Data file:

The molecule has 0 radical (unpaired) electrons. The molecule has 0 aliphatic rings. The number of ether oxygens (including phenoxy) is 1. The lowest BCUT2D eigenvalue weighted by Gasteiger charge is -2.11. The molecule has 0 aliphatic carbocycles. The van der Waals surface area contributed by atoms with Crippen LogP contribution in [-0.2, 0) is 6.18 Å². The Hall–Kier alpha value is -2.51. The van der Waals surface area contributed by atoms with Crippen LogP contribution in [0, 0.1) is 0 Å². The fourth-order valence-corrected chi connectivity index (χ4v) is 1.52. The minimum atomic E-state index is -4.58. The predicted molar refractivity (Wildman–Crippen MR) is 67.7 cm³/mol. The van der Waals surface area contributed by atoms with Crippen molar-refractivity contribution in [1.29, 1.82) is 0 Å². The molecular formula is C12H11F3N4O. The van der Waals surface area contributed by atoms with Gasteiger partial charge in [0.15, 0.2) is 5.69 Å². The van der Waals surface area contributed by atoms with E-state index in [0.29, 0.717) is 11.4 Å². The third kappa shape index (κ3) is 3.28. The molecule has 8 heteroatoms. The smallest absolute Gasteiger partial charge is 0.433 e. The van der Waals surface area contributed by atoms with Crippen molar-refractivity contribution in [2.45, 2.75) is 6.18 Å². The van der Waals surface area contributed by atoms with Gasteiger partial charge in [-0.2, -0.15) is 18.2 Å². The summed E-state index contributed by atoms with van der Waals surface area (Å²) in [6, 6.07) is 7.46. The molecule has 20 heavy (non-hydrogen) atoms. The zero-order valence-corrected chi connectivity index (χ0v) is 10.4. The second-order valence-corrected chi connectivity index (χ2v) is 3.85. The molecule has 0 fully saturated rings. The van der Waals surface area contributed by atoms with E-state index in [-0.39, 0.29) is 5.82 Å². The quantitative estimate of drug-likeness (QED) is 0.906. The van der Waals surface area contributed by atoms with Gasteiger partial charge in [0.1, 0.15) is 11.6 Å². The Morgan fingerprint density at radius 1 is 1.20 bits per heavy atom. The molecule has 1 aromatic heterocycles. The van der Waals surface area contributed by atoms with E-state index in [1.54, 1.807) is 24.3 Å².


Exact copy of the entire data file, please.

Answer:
The molecule has 0 radical (unpaired) electrons. The molecule has 0 aliphatic rings. The number of ether oxygens (including phenoxy) is 1. The lowest BCUT2D eigenvalue weighted by Gasteiger charge is -2.11. The molecule has 0 aliphatic carbocycles. The van der Waals surface area contributed by atoms with Crippen LogP contribution in [-0.2, 0) is 6.18 Å². The Hall–Kier alpha value is -2.51. The van der Waals surface area contributed by atoms with Crippen LogP contribution in [0, 0.1) is 0 Å². The fourth-order valence-corrected chi connectivity index (χ4v) is 1.52. The minimum atomic E-state index is -4.58. The predicted molar refractivity (Wildman–Crippen MR) is 67.7 cm³/mol. The van der Waals surface area contributed by atoms with Crippen molar-refractivity contribution in [1.29, 1.82) is 0 Å². The molecular formula is C12H11F3N4O. The van der Waals surface area contributed by atoms with Gasteiger partial charge in [0.15, 0.2) is 5.69 Å². The van der Waals surface area contributed by atoms with E-state index in [0.29, 0.717) is 11.4 Å². The third kappa shape index (κ3) is 3.28. The molecule has 8 heteroatoms. The smallest absolute Gasteiger partial charge is 0.433 e. The van der Waals surface area contributed by atoms with Crippen molar-refractivity contribution in [2.45, 2.75) is 6.18 Å². The van der Waals surface area contributed by atoms with Gasteiger partial charge in [-0.2, -0.15) is 18.2 Å². The summed E-state index contributed by atoms with van der Waals surface area (Å²) in [6, 6.07) is 7.46. The molecule has 20 heavy (non-hydrogen) atoms. The zero-order valence-corrected chi connectivity index (χ0v) is 10.4. The second-order valence-corrected chi connectivity index (χ2v) is 3.85. The molecule has 0 fully saturated rings. The van der Waals surface area contributed by atoms with E-state index in [-0.39, 0.29) is 5.82 Å². The quantitative estimate of drug-likeness (QED) is 0.906. The van der Waals surface area contributed by atoms with Gasteiger partial charge in [0.1, 0.15) is 11.6 Å². The Morgan fingerprint density at radius 1 is 1.20 bits per heavy atom. The molecule has 1 aromatic heterocycles. The van der Waals surface area contributed by atoms with E-state index in [1.54, 1.807) is 24.3 Å².